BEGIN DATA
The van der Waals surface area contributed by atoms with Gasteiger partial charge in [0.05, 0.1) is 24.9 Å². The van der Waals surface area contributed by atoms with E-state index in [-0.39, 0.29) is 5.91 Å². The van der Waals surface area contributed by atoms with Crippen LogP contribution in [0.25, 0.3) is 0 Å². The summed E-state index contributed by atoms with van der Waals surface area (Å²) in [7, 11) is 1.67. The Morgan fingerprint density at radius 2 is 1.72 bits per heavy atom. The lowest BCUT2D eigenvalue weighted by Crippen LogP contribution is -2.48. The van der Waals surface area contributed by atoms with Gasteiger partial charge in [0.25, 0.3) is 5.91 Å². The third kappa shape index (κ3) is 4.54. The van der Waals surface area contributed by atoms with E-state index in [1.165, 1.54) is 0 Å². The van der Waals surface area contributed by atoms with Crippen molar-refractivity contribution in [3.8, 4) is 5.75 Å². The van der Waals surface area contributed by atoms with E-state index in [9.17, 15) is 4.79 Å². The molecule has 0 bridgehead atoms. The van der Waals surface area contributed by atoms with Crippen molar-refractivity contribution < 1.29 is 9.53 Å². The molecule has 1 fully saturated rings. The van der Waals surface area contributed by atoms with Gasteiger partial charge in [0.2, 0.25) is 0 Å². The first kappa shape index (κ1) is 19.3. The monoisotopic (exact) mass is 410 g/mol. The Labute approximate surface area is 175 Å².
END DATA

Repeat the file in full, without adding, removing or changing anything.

The van der Waals surface area contributed by atoms with Gasteiger partial charge in [0.05, 0.1) is 24.9 Å². The van der Waals surface area contributed by atoms with E-state index in [-0.39, 0.29) is 5.91 Å². The van der Waals surface area contributed by atoms with Crippen LogP contribution in [0.25, 0.3) is 0 Å². The summed E-state index contributed by atoms with van der Waals surface area (Å²) in [7, 11) is 1.67. The Morgan fingerprint density at radius 2 is 1.72 bits per heavy atom. The lowest BCUT2D eigenvalue weighted by Crippen LogP contribution is -2.48. The van der Waals surface area contributed by atoms with Gasteiger partial charge in [0.25, 0.3) is 5.91 Å². The third kappa shape index (κ3) is 4.54. The van der Waals surface area contributed by atoms with E-state index in [1.165, 1.54) is 0 Å². The van der Waals surface area contributed by atoms with Crippen molar-refractivity contribution in [3.8, 4) is 5.75 Å². The van der Waals surface area contributed by atoms with E-state index in [9.17, 15) is 4.79 Å². The molecule has 0 bridgehead atoms. The van der Waals surface area contributed by atoms with Crippen molar-refractivity contribution < 1.29 is 9.53 Å². The molecule has 1 fully saturated rings. The van der Waals surface area contributed by atoms with Gasteiger partial charge in [0.2, 0.25) is 0 Å². The first kappa shape index (κ1) is 19.3. The monoisotopic (exact) mass is 410 g/mol. The Labute approximate surface area is 175 Å².